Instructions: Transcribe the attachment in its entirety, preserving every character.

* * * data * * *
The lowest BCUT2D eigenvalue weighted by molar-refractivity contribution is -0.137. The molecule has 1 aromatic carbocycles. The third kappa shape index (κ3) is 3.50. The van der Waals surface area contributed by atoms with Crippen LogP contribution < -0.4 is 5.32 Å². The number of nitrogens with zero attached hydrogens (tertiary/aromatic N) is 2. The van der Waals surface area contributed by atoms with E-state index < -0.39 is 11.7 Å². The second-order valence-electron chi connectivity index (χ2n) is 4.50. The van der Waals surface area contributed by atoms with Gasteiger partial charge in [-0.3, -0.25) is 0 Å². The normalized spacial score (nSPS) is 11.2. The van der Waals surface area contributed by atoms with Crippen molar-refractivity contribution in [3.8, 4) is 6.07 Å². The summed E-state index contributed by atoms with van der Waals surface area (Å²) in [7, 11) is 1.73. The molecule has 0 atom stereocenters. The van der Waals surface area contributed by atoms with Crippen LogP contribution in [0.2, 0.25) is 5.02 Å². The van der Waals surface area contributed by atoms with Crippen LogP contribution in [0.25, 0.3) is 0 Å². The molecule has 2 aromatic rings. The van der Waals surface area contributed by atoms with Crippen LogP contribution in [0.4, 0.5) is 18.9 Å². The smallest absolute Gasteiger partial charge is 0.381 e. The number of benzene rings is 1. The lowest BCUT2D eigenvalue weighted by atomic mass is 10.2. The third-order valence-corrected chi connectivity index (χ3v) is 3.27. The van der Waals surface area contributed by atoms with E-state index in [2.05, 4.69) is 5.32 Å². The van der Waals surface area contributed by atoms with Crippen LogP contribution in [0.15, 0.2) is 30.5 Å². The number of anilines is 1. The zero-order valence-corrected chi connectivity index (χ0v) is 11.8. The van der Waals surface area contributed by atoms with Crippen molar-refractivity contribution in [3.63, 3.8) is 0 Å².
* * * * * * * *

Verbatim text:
The lowest BCUT2D eigenvalue weighted by molar-refractivity contribution is -0.137. The molecule has 1 aromatic carbocycles. The third kappa shape index (κ3) is 3.50. The van der Waals surface area contributed by atoms with Crippen LogP contribution < -0.4 is 5.32 Å². The number of nitrogens with zero attached hydrogens (tertiary/aromatic N) is 2. The van der Waals surface area contributed by atoms with E-state index < -0.39 is 11.7 Å². The second-order valence-electron chi connectivity index (χ2n) is 4.50. The van der Waals surface area contributed by atoms with Gasteiger partial charge in [-0.3, -0.25) is 0 Å². The normalized spacial score (nSPS) is 11.2. The van der Waals surface area contributed by atoms with Crippen molar-refractivity contribution in [3.8, 4) is 6.07 Å². The summed E-state index contributed by atoms with van der Waals surface area (Å²) in [7, 11) is 1.73. The molecule has 0 atom stereocenters. The van der Waals surface area contributed by atoms with Crippen LogP contribution in [0.2, 0.25) is 5.02 Å². The van der Waals surface area contributed by atoms with Crippen LogP contribution in [0.25, 0.3) is 0 Å². The molecule has 2 aromatic rings. The van der Waals surface area contributed by atoms with Crippen LogP contribution in [0.4, 0.5) is 18.9 Å². The smallest absolute Gasteiger partial charge is 0.381 e. The number of benzene rings is 1. The lowest BCUT2D eigenvalue weighted by atomic mass is 10.2. The third-order valence-corrected chi connectivity index (χ3v) is 3.27. The van der Waals surface area contributed by atoms with E-state index in [2.05, 4.69) is 5.32 Å². The van der Waals surface area contributed by atoms with Crippen LogP contribution in [0.15, 0.2) is 30.5 Å². The number of anilines is 1. The zero-order valence-corrected chi connectivity index (χ0v) is 11.8. The van der Waals surface area contributed by atoms with Crippen molar-refractivity contribution in [3.63, 3.8) is 0 Å².